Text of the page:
October 26, 2016
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Research Reveals Majority Of Employment Discrimination Cases Brought By Individuals

CHICAGO - Employment discrimination lawsuits are one of the largest categories of civil cases filed in the federal court.  Yet, widely reported class actions lawsuits brought in recent years, like those against WalMart, Mitsubishi and other well-known corporations, are extremely rare, according to a new study released by the American Bar Foundation.  Most people who file employment discrimination lawsuits do so as solo plaintiffs and are likely to receive modest settlements if they receive anything at all.


“Individual Justice or Collective Legal Mobilization? Employment Discrimination Litigation in the Post Civil Rights United States,” published in the June 2010 issue of the Journal of Empirical Legal Studies, studies employment discrimination cases filed in federal courts between 1987 and 2003.  Laura Beth Nielsen, Robert L. Nelson and Ryon Lancaster reveal the startling finding that the overwhelming majority of employment discrimination cases consist of a solitary plaintiff.  Cases involving multiple plaintiffs, class actions and representation by the EEOC or a public interest law firm are extraordinarily rare.  More than 40 percent of plaintiffs either have their cases dismissed or lose at summary judgment.  The other half are likely to settle very early in the process. Only 6percent of those filing employment discrimination lawsuits in federal court go to trial, where their chances of winning are one in three.


The study draws data from case filings in the recent decades that some scholars refer to as “the post civil rights era” in the United States, a time in which anti-discrimination law has shifted from attacking blatant exclusion of minorities and women from market opportunities to addressing a broader set of protected classes, including the aged and disabled.  The new study delves into how such lawsuits fare in the courts and what determines their outcomes. The findings have implications for the relationship between law and workplace discrimination, and, perhaps, for the legitimacy of law itself.


“There is a lot of speculation about what kinds of claims make up the bulk of employment discrimination litigation, but these debates are rarely informed by the numbers,” said Nielsen, research professor at the American Bar Foundation and associate professor of sociology and director of the Legal Studies Program at Northwestern University. “For example, many commentators claim that class action lawsuits are quite common.  In reality, they make up less than 1 percent of the federal caseload.”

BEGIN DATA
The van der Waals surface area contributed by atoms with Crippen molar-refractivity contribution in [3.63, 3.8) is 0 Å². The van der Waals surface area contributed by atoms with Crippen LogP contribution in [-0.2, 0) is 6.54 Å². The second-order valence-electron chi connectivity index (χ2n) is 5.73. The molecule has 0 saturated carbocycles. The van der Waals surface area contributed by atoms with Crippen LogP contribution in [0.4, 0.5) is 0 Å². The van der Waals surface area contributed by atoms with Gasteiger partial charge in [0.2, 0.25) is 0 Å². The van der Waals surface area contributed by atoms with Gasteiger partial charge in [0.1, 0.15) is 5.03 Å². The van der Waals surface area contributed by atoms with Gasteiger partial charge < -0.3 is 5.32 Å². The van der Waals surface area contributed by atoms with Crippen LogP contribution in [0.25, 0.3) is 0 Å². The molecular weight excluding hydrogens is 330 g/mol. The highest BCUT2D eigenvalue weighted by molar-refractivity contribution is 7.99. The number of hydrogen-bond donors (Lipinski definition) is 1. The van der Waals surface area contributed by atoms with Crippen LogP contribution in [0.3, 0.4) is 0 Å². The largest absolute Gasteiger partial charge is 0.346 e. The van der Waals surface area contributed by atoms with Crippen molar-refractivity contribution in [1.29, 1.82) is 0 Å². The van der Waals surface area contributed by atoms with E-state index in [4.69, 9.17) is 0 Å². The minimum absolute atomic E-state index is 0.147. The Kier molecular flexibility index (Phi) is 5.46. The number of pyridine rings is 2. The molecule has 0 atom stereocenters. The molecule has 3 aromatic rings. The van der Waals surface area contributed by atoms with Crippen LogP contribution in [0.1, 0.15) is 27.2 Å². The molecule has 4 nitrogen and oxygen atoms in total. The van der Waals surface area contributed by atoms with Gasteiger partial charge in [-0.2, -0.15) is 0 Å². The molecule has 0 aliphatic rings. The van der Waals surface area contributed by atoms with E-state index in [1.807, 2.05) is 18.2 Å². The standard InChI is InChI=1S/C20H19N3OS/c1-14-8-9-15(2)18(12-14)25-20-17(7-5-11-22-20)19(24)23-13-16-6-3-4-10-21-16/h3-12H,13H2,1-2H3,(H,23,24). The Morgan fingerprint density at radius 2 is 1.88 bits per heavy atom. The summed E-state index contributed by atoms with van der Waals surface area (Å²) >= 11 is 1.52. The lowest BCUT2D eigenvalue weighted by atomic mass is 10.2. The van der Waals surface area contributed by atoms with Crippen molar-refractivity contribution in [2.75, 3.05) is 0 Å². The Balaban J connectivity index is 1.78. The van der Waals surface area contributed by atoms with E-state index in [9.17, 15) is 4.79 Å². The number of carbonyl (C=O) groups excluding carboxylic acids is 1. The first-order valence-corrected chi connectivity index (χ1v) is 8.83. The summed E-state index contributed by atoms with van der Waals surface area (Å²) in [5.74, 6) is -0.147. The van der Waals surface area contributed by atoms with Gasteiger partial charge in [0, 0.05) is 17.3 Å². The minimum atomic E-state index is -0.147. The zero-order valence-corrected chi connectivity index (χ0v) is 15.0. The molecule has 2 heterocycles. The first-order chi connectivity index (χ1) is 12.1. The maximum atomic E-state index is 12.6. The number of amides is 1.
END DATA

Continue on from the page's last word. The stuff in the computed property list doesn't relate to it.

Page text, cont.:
The study explains outcomes of these cases in detail.  In “Individual Justice,” the authors show that for plaintiffs without legal representation, the prospect of receiving even a modest settlement or going to trial is slim. 20 percent of plaintiffs are not represented by lawyers. Over one-half of them have their cases dismissed.  Nielsen explained, “most cases don’t get anywhere near trial. Many plaintiffs, especially those without legal representation, are dismissed or lose on summary judgment.  Many companies offer token settlements early in the process.” She concluded, “As a result, very few cases make it to trial.  And in those, plaintiffs mostly lose.”


Co-authors with Nielsen are American Bar Foundation director and NorthwesternUniversity professor Robert L. Nelson and ABF faculty fellow Ryon Lancaster of the University of Chicago.


Professor and expert on employment civil rights, Samuel Estreicher of New York University Law School said, “This kind of careful research about what actually happens when people file discrimination lawsuits is unprecedented and vitally important for policy making,” as he underscored the report’s value for policy-makers, academics and lawyers.


The American Bar Foundation is the nation's leading research institute for the empirical study of law. An independent, nonprofit organization for more than 50 years, ABF seeks to advance the understanding and improvement of law through research projects of unmatched scale and quality on the most pressing issues facing the legal system in the United States and the world. 


For more information on the study’s data set, please contact: Laura Beth Nielsen, lnielsen@abfn.org; or 312.988.6574




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American Bar Association, 321 N Clark St, Chicago, IL 60654-7598 United States

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